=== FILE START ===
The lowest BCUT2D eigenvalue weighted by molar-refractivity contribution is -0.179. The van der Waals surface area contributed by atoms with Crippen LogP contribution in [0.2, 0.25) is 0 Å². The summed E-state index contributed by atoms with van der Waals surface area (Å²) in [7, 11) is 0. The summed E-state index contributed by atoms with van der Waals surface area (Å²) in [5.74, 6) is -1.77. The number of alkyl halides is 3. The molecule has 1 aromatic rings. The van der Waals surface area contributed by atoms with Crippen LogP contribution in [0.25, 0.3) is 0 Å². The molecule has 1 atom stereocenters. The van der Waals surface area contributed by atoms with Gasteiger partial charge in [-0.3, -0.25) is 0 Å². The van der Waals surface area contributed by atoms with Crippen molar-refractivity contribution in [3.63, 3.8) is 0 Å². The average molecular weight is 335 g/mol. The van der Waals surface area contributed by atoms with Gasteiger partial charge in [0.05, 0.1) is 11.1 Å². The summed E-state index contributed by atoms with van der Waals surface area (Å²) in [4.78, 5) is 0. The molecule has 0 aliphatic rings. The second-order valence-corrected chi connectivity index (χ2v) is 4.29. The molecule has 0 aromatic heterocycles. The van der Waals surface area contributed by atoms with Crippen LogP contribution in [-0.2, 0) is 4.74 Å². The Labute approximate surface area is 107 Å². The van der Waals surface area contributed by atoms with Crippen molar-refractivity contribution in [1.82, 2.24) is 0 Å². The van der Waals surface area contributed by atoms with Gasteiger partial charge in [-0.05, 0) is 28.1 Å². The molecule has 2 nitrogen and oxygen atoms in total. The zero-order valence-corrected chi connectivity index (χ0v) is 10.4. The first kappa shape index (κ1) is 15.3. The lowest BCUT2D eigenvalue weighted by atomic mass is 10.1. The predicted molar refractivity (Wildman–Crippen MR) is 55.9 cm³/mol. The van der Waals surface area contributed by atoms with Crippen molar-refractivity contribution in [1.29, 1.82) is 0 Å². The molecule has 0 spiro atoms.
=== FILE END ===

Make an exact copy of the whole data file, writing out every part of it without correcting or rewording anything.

The lowest BCUT2D eigenvalue weighted by molar-refractivity contribution is -0.179. The van der Waals surface area contributed by atoms with Crippen LogP contribution in [0.2, 0.25) is 0 Å². The summed E-state index contributed by atoms with van der Waals surface area (Å²) in [7, 11) is 0. The summed E-state index contributed by atoms with van der Waals surface area (Å²) in [5.74, 6) is -1.77. The number of alkyl halides is 3. The molecule has 1 aromatic rings. The van der Waals surface area contributed by atoms with Crippen LogP contribution in [0.25, 0.3) is 0 Å². The molecule has 1 atom stereocenters. The van der Waals surface area contributed by atoms with Gasteiger partial charge in [-0.3, -0.25) is 0 Å². The van der Waals surface area contributed by atoms with Crippen molar-refractivity contribution in [3.63, 3.8) is 0 Å². The average molecular weight is 335 g/mol. The van der Waals surface area contributed by atoms with Gasteiger partial charge in [0.05, 0.1) is 11.1 Å². The summed E-state index contributed by atoms with van der Waals surface area (Å²) in [4.78, 5) is 0. The molecule has 0 aliphatic rings. The second-order valence-corrected chi connectivity index (χ2v) is 4.29. The molecule has 0 aromatic heterocycles. The van der Waals surface area contributed by atoms with Crippen LogP contribution in [-0.2, 0) is 4.74 Å². The Labute approximate surface area is 107 Å². The van der Waals surface area contributed by atoms with Crippen molar-refractivity contribution in [1.82, 2.24) is 0 Å². The van der Waals surface area contributed by atoms with Gasteiger partial charge in [-0.05, 0) is 28.1 Å². The molecule has 2 nitrogen and oxygen atoms in total. The zero-order valence-corrected chi connectivity index (χ0v) is 10.4. The first kappa shape index (κ1) is 15.3. The lowest BCUT2D eigenvalue weighted by atomic mass is 10.1. The predicted molar refractivity (Wildman–Crippen MR) is 55.9 cm³/mol. The van der Waals surface area contributed by atoms with Crippen molar-refractivity contribution in [1.29, 1.82) is 0 Å². The molecule has 0 spiro atoms.